forty-eight hours, first times

i was once again marginally present during a gorgeous game situation feat. droqen, and am here to share a bit with you. we attended a weekend windows phone 7 game ‘app’ development contest for fun and potential profit. if you have not heard of the windows phone 7 (i hadn’t either, beforehand), it is microsoft’s answer to the iphone and android platforms. it’s got a multi-touch screen, and fairly respectable hardware specs. it supports xna; the framework primarily used for xbox live development, with secondary windows support. beyond the dodgy install situation, the environment is surprisingly friendly and streamlined. with no practice but a quick run through handling touch events and creating balls, we set off with great ambition.


what to make? we mulled for a long while. by week’s end we were a bit excited over something about a warping touch-control space ship, and accelerometer-sensitive pendulums. halfway through the subway trip to the competition location, we came up with something better.

after wandering in circles for a while, we found our tiny, inconspicuous destination. we were headed for the second floor; easily visible from the entrance, given the first level’s open ceiling. nonetheless it was inaccessible by staircase, and unmarked in the elevators. i am entirely serious when i write that the first floor staff admitted they had no idea how anyone got up there. the eventual solution involved a security guard escort; it was pretty weird! anyway. we arrived with a plan. we worked into the night, before heading off home, to return for the contest’s conclusion late sunday.

during development, breakthrough ideas flowed freely right up until the final minute of the submission deadline. our motivation was to create a game uniquely suited to the tactile nature of a multi-touch interface, and interesting enough to encourage replay. the 48 hour deadline and the device itself necessitated the game be both simple and small, which honed our plans. the final result, while naturally a bit rough around the edges, was more than worth the effort.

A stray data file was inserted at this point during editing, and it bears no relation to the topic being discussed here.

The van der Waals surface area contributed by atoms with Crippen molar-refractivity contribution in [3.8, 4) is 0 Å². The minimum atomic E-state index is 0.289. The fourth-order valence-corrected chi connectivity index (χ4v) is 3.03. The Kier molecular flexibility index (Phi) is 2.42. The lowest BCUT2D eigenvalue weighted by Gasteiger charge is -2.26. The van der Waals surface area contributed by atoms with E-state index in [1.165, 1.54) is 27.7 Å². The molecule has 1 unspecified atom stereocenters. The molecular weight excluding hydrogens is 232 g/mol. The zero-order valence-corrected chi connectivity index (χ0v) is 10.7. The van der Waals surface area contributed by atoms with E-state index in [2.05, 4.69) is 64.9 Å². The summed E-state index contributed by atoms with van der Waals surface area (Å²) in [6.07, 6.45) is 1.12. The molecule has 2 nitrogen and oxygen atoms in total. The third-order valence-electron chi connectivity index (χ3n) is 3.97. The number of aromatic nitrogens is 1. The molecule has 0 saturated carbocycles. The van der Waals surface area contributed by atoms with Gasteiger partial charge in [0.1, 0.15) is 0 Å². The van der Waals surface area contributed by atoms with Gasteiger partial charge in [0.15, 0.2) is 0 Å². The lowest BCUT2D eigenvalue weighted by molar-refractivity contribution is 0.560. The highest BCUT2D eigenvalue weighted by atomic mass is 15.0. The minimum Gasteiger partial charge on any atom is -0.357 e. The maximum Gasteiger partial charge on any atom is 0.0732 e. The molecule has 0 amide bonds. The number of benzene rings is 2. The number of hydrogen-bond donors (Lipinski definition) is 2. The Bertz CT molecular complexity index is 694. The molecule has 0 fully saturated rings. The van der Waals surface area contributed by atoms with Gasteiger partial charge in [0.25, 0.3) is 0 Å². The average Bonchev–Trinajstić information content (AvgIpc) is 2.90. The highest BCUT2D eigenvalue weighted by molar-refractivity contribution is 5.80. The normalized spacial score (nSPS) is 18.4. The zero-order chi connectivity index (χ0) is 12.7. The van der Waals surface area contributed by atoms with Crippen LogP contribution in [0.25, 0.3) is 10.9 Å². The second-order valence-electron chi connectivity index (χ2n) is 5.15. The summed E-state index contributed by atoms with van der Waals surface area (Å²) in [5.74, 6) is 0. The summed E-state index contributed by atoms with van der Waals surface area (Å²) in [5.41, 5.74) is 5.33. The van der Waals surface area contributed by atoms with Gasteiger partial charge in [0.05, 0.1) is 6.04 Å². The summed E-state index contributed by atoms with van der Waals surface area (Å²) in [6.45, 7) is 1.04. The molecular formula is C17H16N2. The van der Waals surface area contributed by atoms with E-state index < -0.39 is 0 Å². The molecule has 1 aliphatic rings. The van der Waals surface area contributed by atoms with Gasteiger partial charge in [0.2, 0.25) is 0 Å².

fortress revolution

having played more than a little of the wonderful bronze lately, droqen has been given to thoughts of strategy. and while i personally begrudge the recently ubiquitous tower defense ‘genre’, several of my other friends remain avid fans. games which capitalize on what i personally consider the most boring aspect of the larger strategy spectrum. so then! what about a game, we thought, on the subway, that boiled-down real-time strategy to it’s core, as merveilles does the mmorpg? one with a small field of play, in which both players worked out their turns simultaneously, while under the duress of a timer. allowing for the nuance of careful and calculated three-moves-ahead sort of thinking, while maintaining a more snappy arcade pace. each player would be be able to build structures on natural resources, place and command units from their side of the battle lines, and guard against attack by orienting their defensive deployments. instead of divorced levels of macro and micromanagement, army units would act autonomously with minimal input, yet with enough nuance to permit cunning execution even with simplistic commands.

“what if players could independently pan around the battlefield, like rotating the world around themselves, and when the turn is up, only the elements visible on screen remain active for execution?”, said droqen. and that moment we knew this was what we would make. the smooth tactile touch and slide gesture common to devices like the one in question, perfectly abstracted. it certainly helped that we have both recently been interested in pursuing the largely untapped modulo reality suggested by even the earliest videogames. the possibility that given a decisive swipe of the finger at the last second, a player could throw his onlooking opponent off guard, was thrilling.

droq at work